Solving for Required Interest Rate or Time Given a present sum of money and a desired future value, one can determine either the interest rate required to attain the future value given the time span, or the time required to reach the future value at a given interest rate. Because solving for the interest rate or time is slightly more difficult than solving for future value, there are a few methods for arriving at a solution: 1. Iteration - by calculating the future value for different values of interest rate or time, one gradually can converge on the solution. 2. Financial calculator or spreadsheet - use built-in functions to instantly calculate the solution. 3. Interest rate table - by using a table such as the one at the end of this page, one quickly can find a value of interest rate or time that is close to the solution. 4. Algebraic solution - mathematically calculating the exact solution. Algebraic Solution Beginning with the future value equation and given a fixed time period, one can solve for the required interest rate as follows. FV = PV ( 1 + i ) t Dividing each side by PV and raising each side to the power of 1/t: ( FV / PV ) 1/t = 1 + i The required interest rate then is given by: i = ( FV / PV ) 1/t - 1 To solve for the required time to reach a future value at a specified interest rate, again start with the equation for future value: FV = PV ( 1 + i ) t Taking the logarithm (natural log or common log) of each side:

log FV = log [ PV ( 1 + i ) t ] Relying on the properties of logarithms, the expression can be rearranged as follows: log FV = log PV + t log ( 1 + i ) Solving for t: t = log ( FV / PV ) log ( 1 + i )

Interest Factor Table The term ( 1 + i ) t is the future value interest factor and may be calculated for an array of time periods and interest rates to construct a table as shown below: Table of Future Value Interest Factors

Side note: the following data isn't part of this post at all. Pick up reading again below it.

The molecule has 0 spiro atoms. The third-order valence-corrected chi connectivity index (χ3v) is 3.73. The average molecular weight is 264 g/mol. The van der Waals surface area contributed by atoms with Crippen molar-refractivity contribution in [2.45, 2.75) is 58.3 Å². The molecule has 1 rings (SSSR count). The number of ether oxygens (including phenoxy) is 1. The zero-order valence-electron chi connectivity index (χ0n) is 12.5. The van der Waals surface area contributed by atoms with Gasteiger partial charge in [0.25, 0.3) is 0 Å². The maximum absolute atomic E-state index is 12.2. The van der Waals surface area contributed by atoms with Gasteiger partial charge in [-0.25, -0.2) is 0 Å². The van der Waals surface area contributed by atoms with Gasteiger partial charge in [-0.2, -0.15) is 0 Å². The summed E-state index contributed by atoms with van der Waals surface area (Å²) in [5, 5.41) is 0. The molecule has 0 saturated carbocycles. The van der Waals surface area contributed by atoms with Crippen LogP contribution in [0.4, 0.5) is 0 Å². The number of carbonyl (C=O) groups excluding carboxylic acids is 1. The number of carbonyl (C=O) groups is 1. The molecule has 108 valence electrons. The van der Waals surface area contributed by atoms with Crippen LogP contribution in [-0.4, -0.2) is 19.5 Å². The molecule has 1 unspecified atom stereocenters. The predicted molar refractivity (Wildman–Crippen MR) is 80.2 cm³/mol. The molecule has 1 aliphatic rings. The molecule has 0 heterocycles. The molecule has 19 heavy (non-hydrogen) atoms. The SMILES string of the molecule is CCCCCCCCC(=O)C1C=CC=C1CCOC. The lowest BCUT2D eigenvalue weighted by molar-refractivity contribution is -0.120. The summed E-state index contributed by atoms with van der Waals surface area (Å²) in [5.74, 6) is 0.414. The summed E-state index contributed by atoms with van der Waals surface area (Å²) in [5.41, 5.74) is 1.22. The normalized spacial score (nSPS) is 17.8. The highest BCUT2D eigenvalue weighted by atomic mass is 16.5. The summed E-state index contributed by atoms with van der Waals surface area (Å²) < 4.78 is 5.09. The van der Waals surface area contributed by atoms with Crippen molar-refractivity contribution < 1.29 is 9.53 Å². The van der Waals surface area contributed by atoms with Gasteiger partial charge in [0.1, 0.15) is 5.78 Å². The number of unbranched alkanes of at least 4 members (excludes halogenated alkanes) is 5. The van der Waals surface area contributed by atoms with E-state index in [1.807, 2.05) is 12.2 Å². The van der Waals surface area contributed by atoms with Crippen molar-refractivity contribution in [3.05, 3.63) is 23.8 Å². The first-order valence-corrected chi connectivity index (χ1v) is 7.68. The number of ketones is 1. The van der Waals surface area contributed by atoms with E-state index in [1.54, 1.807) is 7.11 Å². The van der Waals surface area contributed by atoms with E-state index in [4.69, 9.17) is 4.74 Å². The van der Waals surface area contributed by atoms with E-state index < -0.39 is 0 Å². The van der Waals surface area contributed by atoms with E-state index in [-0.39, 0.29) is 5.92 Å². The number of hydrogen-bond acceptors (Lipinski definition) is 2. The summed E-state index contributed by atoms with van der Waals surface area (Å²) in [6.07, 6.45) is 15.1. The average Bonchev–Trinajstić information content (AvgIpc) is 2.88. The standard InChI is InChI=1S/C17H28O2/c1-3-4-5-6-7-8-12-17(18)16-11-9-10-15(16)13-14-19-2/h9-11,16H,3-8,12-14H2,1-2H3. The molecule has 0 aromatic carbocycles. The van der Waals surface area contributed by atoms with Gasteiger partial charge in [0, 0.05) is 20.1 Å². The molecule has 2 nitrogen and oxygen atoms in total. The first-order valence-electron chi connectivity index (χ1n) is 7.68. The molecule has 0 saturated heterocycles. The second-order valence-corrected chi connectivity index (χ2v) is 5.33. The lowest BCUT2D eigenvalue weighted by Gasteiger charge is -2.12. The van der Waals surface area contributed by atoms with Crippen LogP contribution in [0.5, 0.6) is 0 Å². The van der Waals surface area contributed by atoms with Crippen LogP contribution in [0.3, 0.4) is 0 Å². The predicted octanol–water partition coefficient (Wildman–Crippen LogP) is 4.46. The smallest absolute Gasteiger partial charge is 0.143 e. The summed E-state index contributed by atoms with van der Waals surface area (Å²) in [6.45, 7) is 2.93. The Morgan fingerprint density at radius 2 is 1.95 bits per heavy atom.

1 1.010 1.020 1.030 1.040 1.050 1.060 1.070 1.080 1.090 1.100 2 1.020 1.040 1.061 1.082 1.103 1.124 1.145 1.166 1.188 1.210 3 1.030 1.061 1.093 1.125 1.158 1.191 1.225 1.260 1.295 1.331 4 1.041 1.082 1.126 1.170 1.216 1.262 1.311 1.360 1.412 1.464 5 1.051 1.104 1.159 1.217 1.276 1.338 1.403 1.469 1.539 1.611 6 1.062 1.126 1.194 1.265 1.340 1.419 1.501 1.587 1.677 1.772 7 1.072 1.149 1.230 1.316 1.407 1.504 1.606 1.714 1.828 1.949 8 1.083 1.172 1.267 1.369 1.477 1.594 1.718 1.851 1.993 2.144 9 1.094 1.195 1.305 1.423 1.551 1.689 1.838 1.999 2.172 2.358 10 1.105 1.219 1.344 1.480 1.629 1.791 1.967 2.159 2.367 2.594 11 1.116 1.243 1.384 1.539 1.710 1.898 2.105 2.332 2.580 2.853 12 1.127 1.268 1.426 1.601 1.796 2.012 2.252 2.518 2.813 3.138 13 1.138 1.294 1.469 1.665 1.886 2.133 2.410 2.720 3.066 3.452 14 1.149 1.319 1.513 1.732 1.980 2.261 2.579 2.937 3.342 3.797 15 1.161 1.346 1.558 1.801 2.079 2.397 2.759 3.172 3.642 4.177